In Shakespeare's tragedy, Othello, Iago is uncharacteristically honest when he says "I am not what I am". However, he is not the only character whose appearance differs from the reality. Nonetheless, he is possibly the only person who intends this duplicity. Unfortunately everyone is under the impression that Iago is "honest and just". Once alone, Iago reveals "when devils will the blackest sins put on, they do suggest at first with heavenly shows as I do now". Iago is two-faced in his relationships, even in the language he uses. After referring to Othello as a "black ram", he then tells him "my lord, you know I love you". Iago has no shame in appealing to heaven and godly images in
Iago is one of the most interesting characters in the tragedy "Othello" by William Shakespeare. Through some carefully thought-out words and actions, Iago is able to manipulate others to do things in a way that benefits him and gets him closer to his goals. He is the driving force in this play, pushing Othello and everyone else towards the tragic ending.
The tragic plot of Othello hinges on the potential of the villain, Iago, to deceive other characters, above all Roderigo and Othello, through encouraging them to misinterpret what they see. Othello is prone to Iago 's ploys seeing that he himself is so sincere and
The capacity or ability to direct or influence the behavior of others or the course of events, in other words, Power of the People, is irrefutably manifested in Shakespeare Othello. We notice how the characters all perceive Iago, and how Iago exploits their misconceived judgment of his personality. Repetition of the epithet ‘Honest Iago’ asserts that he stands a man with moral integrity in the eyes of the other characters naming him so. This presents dramatic irony, as those he is closest to trust him entirely. Iago openly admits to Roderigo in the first scene “I am not what I Am” which makes clear the deception within the relationships Iago has with the other characters and the paradox remains true throughout the play. Iago constantly masks his real self from others because the way the people see Iago is of great significance; if he were seen as the manipulative, scheming, duplicitous man he really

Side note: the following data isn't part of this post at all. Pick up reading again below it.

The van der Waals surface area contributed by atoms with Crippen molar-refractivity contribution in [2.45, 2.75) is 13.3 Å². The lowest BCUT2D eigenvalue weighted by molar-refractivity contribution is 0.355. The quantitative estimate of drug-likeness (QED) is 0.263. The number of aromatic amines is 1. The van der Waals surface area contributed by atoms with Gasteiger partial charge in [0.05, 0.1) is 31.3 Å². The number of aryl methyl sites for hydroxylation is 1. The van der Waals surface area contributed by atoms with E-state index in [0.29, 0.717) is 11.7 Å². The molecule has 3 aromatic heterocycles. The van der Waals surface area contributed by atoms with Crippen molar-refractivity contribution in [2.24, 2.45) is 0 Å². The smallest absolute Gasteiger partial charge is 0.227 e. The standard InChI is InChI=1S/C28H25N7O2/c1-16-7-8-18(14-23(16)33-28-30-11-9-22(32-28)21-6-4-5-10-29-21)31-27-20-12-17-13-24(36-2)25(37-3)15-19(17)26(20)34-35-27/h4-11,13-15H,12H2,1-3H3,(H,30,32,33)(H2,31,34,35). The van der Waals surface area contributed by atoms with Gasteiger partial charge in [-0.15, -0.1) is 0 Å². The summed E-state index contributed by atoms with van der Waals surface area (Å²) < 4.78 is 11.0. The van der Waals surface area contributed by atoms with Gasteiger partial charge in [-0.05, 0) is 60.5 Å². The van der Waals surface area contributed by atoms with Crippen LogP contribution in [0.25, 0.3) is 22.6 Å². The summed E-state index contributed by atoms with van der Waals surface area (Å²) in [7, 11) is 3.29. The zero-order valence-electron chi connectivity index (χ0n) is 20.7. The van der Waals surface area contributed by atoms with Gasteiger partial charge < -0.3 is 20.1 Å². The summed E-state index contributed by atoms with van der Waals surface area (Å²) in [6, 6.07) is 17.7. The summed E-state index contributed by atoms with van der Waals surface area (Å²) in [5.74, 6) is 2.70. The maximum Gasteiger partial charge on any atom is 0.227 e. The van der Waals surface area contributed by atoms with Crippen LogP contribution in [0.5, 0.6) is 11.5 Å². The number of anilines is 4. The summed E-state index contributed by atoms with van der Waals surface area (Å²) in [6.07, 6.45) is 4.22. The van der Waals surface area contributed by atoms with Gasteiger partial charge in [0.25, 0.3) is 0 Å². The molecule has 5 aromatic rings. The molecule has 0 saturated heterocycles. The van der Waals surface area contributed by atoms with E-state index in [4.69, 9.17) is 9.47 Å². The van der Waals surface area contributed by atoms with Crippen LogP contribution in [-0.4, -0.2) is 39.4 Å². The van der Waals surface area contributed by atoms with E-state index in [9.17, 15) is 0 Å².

He is narrow-minded as his mind is already made up so he is being stubborn and headstrong. He is very cunning and unfaithful because he will not accept the social order as it is and wants to make it corrupt. Alternatively, in the same scene we see how Iago subverts hierarchy and undermines Brabantio's power. Firstly we see the stage directions 'Enter Brabantio above' and later on we see 'Enter Brabantio with servants and torches at street level'. Two different levels are used to show the ranking of importance.